In business, traveling where there is “no road at all” is frequently about risk. And as Nobel prize winning Dr. Daniel Kahneman (Princeton University) notes, the fear of losing $100, for most people, is much more intense than the hope of gaining $150. People who are risk-averse see their goals as opportunities to maintain the status quo and are, ultimately, prevention focused. Those who are more oriented to risk can be referred to as promotion focused. Individuals who are prevention-oriented work more slowly and deliberately. Statistically they are also more ethical and honest than those who are promotion driven. Interestingly, one might think that the prevention focused individual will be risk averse in all business settings. Not true according to the research. Prevention-oriented people do avoid risk when everything is going to plan. However, the data shows that these same individuals will take the most dangerous and damaging risks when she/he believes they are in real danger of a serious loss(prevention focus) and a risky approach is the only apparent way to avoid the loss. On the “other side of the coin,” promotion focused individuals will embrace risk in all circumstances, regardless of gain or loss. So it may likely be a good idea to keep an eye on those decision makers in your organization who are prevention based and faced with very risky decisions.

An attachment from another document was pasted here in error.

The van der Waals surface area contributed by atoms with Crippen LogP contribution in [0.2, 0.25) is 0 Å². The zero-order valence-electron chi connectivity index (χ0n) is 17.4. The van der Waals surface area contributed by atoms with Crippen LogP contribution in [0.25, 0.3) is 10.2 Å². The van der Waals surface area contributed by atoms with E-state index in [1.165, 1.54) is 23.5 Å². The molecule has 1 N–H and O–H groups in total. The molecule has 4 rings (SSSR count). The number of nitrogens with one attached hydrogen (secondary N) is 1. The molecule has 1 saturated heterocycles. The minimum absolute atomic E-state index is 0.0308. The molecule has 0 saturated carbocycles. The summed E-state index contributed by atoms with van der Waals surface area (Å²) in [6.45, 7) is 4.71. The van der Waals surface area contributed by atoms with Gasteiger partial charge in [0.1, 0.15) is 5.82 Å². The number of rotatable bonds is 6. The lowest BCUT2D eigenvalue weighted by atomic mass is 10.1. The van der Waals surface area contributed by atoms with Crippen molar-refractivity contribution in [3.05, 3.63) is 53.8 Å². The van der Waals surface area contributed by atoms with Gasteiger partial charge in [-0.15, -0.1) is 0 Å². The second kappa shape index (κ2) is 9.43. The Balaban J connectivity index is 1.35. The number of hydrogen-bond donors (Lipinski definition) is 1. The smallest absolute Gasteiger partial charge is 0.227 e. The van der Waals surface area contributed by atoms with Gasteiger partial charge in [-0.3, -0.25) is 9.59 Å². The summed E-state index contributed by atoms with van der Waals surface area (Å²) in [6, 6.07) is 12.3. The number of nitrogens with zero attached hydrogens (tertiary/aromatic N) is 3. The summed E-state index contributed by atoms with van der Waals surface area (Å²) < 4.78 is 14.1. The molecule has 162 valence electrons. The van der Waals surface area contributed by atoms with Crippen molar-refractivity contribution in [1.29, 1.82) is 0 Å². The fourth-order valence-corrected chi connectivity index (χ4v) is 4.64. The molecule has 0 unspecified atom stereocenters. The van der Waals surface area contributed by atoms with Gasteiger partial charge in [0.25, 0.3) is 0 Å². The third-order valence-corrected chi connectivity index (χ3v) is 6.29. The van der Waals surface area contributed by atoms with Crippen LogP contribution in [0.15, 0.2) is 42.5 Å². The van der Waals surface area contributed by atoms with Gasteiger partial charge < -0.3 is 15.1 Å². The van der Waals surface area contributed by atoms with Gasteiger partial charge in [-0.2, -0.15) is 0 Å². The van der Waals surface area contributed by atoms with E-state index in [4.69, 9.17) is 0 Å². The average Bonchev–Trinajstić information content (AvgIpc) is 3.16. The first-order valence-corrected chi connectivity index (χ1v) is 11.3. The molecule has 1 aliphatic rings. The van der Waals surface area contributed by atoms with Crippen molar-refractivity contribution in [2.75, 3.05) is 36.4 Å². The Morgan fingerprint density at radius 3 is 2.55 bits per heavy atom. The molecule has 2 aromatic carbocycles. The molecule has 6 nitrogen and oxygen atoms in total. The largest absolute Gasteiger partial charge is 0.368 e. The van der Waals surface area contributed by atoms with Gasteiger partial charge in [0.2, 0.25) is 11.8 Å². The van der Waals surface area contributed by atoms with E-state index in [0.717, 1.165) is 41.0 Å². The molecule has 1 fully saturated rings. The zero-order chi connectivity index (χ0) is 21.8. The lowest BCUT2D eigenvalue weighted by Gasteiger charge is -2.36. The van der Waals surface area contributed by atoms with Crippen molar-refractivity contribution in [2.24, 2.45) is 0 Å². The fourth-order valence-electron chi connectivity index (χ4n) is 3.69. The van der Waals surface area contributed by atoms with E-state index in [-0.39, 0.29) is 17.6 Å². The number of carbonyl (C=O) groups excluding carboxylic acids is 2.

Born exactly208 years ago this month, Livingstone knew something about “taking no road a tall.” He was the first European, during the mid-1800’s, to cross the entire African continent and discover one of the seven wonders of the world, Victoria Falls. Livingstone went so far into the interior of Africa that he was not heard from for years and was thought to be missing. It was not until a search party set out, guided by Henry M. Stanley, that Livingstone was found in the town of Ujiji, in what is now known as Tanzania in Central Africa. It was there, on October 27, 1871, that Stanley apparently uttered those famous words, “Dr. Livingstone, I presume!”
***This quote has been slightly modified in its wording to reflect modern times while ensuring the meaning and original intent have not been altered.